Senior managers often find themselves in a juggling act during their working lives. Toni Kiesel sometimes finds this even extends to conversations. Except the things that Toni is juggling are not ideas or concepts, but corporate entities.
So it transpires that Toni, managing partner of the company that bears his family name, prefaces one remark with: “Sometimes I am speaking for Kiesel, another time for Kteg, and on another occasion I speak about Coreum. And it’s all related.”
The relationship he describes is thus: Kiesel is the group – with a reputation founded on its role as a dealer and service partner for a range of big names in machinery and attachments.
Kteg, started in 2011, is the technology arm. Its entry on the website of the European Demolition Association, which it joined in 2018, says it has a clear mandate to develop complete innovative solutions to improve machine power and efficiency.
Coreum is the bigger picture. Kiesel’s vision of the future. Part showground, part construction equipment theme park, part training and educational establishment.
And it is only just beginning.
The first dig into the ground at the 80,000 sq m (860,000 sq ft) site at Stockstadt am Rhein in central Germany – it is less than half an hour’s drive from Frankfurt Airport and is well positioned for the pan-European hub that Toni intends it to become – was in July 2017 and the official opening took place 15 months later.
Fittingly, for a project that aims to be so all-embracing of Europe’s demolition and recycling industry, its name does not even come from one single word. It is a mix of “core” – the heart or centre – and “forum”, the old Latin word for a meeting place.
The choice is deliberate.
“It will be a meeting place for the industry,” said Toni.
“It will be a focal point for innovation and technology.
“We are bringing together engineers, technicians, manufacturers, and if we want to get a better image for our industry, I think this is the ideal place as a showroom for that.”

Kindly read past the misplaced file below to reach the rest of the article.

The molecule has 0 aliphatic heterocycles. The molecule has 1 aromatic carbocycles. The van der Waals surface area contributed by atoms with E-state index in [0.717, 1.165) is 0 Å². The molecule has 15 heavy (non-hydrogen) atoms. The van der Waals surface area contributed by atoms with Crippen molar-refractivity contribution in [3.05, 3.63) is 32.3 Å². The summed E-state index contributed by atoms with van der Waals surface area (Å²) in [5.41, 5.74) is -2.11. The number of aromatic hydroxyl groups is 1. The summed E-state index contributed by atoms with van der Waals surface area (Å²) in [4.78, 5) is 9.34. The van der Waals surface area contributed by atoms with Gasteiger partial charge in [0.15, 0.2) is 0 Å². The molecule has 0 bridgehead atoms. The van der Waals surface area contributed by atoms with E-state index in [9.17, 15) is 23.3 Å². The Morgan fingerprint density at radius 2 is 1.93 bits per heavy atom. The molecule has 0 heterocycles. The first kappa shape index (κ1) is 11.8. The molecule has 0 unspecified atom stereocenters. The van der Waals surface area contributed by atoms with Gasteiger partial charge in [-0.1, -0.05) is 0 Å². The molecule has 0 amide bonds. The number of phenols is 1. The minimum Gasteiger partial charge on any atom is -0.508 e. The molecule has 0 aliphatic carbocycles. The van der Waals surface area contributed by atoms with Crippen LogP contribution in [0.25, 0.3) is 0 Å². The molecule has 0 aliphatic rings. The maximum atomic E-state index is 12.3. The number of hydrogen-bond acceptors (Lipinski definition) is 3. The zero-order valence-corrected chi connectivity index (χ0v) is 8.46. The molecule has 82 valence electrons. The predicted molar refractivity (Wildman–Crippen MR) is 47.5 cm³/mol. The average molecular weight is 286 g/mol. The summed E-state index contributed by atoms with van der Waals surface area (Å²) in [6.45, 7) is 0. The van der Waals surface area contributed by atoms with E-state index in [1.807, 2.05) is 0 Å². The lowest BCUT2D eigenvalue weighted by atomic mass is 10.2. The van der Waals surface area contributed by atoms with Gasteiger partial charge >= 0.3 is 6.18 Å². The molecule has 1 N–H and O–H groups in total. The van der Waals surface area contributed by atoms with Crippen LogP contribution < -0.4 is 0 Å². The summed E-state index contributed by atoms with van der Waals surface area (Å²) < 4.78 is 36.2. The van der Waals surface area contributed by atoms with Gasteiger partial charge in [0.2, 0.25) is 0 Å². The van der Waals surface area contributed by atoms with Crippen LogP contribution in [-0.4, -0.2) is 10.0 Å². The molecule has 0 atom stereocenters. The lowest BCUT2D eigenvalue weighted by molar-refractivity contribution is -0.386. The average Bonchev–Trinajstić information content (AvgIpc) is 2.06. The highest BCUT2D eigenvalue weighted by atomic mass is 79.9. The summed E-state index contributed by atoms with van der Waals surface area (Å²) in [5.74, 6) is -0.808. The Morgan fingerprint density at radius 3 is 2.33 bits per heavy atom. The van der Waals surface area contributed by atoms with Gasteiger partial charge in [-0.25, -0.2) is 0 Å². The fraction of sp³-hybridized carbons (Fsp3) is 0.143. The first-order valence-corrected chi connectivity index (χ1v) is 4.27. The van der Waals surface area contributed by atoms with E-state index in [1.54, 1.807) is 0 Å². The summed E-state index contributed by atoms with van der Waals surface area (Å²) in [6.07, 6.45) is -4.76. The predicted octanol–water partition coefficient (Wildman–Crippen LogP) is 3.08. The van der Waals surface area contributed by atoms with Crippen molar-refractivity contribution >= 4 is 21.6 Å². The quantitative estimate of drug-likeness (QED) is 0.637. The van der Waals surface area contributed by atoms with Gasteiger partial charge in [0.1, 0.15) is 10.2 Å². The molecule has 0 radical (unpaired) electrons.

While Kiesel is the principal investor in Coreum, more than 30 companies have joined as partners with more expected as the project grows. Interest has not been limited to manufacturers – the Deutscher Abbruchverband (German Demolition Association) has used the facility for driver training schools, again with the future image of the industry in mind. Kiesel itself has a thriving apprenticeship scheme with many of those involved staying on with the company after finishing their education.
The company’s industry presence has been a huge help in getting the project off the ground – it has franchises on an exclusive basis with the likes of Hitachi and Fuchs and was one of the first companies to introduce OilQuick to the market in the late 1990s – but that is only part of the story as far as Toni is concerned.
“Coreum is also about the companies that we don’t work with,” he said.
“As a family enterprise Kiesel can look at the niche areas where it has become the benchmark, and see where we can give special support, to look for solutions to make their customers more profitable. Manufacturers have machines, they don’t have a process. At the end of the day I am convinced that the process is one of the only things where the customer can optimise his business, to become more productive and effective, reduce costs and give additional service and advantages.
“Most manufacturers develop a machine and then look around to see what is happening in the market. We come from the opposite side. We work out what is necessary to do the job and then out of this we develop the right tools and machines.”
At the time of Coreum’s official opening, Bauma was still six months away. Now, with the start of the world’s largest construction equipment exhibition days rather than weeks ahead, Toni sees Coreum as a complementary – and necessary – adjunct to the giant Munich trade show.
“We have had a lot of companies here at Coreum training for Bauma, companies bringing their annual or quarterly meetings to the site.